Pregnancy often spells sacrifice for women because of all the things they have to give up on. Sweets, alcohol, smoking (for those who have the vice), staying up late and those extra hours on the couch. The question many ask is: is coffee (or caffeine) on that list as well?

Many people love to start their day with a hot cup of joe while mulling the day’s coming events. It’s relaxing and a part of many mothers’ routine before they start the busy day ahead. So sometimes being told you got to lose that precious morning cup for your little bundle as well can be very disappointing.

But take heart, more recent studies proclaim that a moderate intake (200 mg) a day will not harm your growing little one. If your small coffee cup doesn’t have more than 12 oz worth of caffeine, then you can go ahead and enjoy that morning cup.

coffeeandpregnancyIt must be noted though that coffee isn’t the only source of caffeine around. Aside from coffee it is also found in chocolates, tea, coffee ice cream, soft drinks (carbonated drinks) and some over the counter drinks. So even if you do get some coffee intake allowance, you gotta be extra sure of everything else that you eat and drink and their caffeine content.

The next question to ask then would be: how exactly does caffeine affect your baby? If you miss that 200 mg limit or choose to go beyond the moderate level of caffeine intake these are the risks you will be taking for both you and your baby:


Compromised Nutrition. It’s the pregnancy mantra to be of optimal nutrition when pregnant. Drinking too much coffee can compromise this. Caffeine constricts the veins (yours as well as your baby’s) and this limits the blood and nutrition delivered to your baby. It especially compromises iron absorptions which is vital for your baby’s development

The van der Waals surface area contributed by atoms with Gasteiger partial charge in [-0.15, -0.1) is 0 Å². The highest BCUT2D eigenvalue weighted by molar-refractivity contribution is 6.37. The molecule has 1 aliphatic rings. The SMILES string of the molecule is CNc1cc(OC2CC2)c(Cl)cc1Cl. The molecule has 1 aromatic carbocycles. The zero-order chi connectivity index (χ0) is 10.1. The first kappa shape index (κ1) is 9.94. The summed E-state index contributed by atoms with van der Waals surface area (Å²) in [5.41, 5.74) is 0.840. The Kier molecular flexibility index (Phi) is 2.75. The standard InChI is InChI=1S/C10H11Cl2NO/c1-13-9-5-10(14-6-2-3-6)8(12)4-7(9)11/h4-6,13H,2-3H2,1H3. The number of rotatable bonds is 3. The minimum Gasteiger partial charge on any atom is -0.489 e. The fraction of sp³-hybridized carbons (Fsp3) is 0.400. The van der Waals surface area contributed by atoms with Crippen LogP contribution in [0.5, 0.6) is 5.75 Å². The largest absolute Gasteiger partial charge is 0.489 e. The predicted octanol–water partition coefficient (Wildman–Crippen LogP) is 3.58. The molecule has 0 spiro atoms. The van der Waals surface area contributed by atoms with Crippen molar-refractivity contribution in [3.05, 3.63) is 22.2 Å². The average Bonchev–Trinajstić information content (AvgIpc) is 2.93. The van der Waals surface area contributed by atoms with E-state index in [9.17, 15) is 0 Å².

Higher Risk of Miscarriage. Baby Center publishes that studies have shown that those who have caffeine higher than 200mg double their risk for miscarriage. A study done on 1000 cows made to drink the equivalent of 300 mg in humans also had higher cases of stillborns and underweight calves.


Caffeine Addiction. Since caffeine is both a stimulant and an addictive substance, exposing your unborn child to more than a moderate level could tax his liver (during digestion) and his heart (because it increases his heart rate as well as yours), and he may also develop an addiction for it and may suffer from withdrawal syndromes once he no longer gets caffeine.


At the end of day, nobody will oppose if you decide to be on the safe side and avoid caffeine altogether. But as mentioned, no need to feel guilty about that morning cup or occasional can of fizz. As long as you know your limits and check your caffeine intake, you and your little nudger will be fine.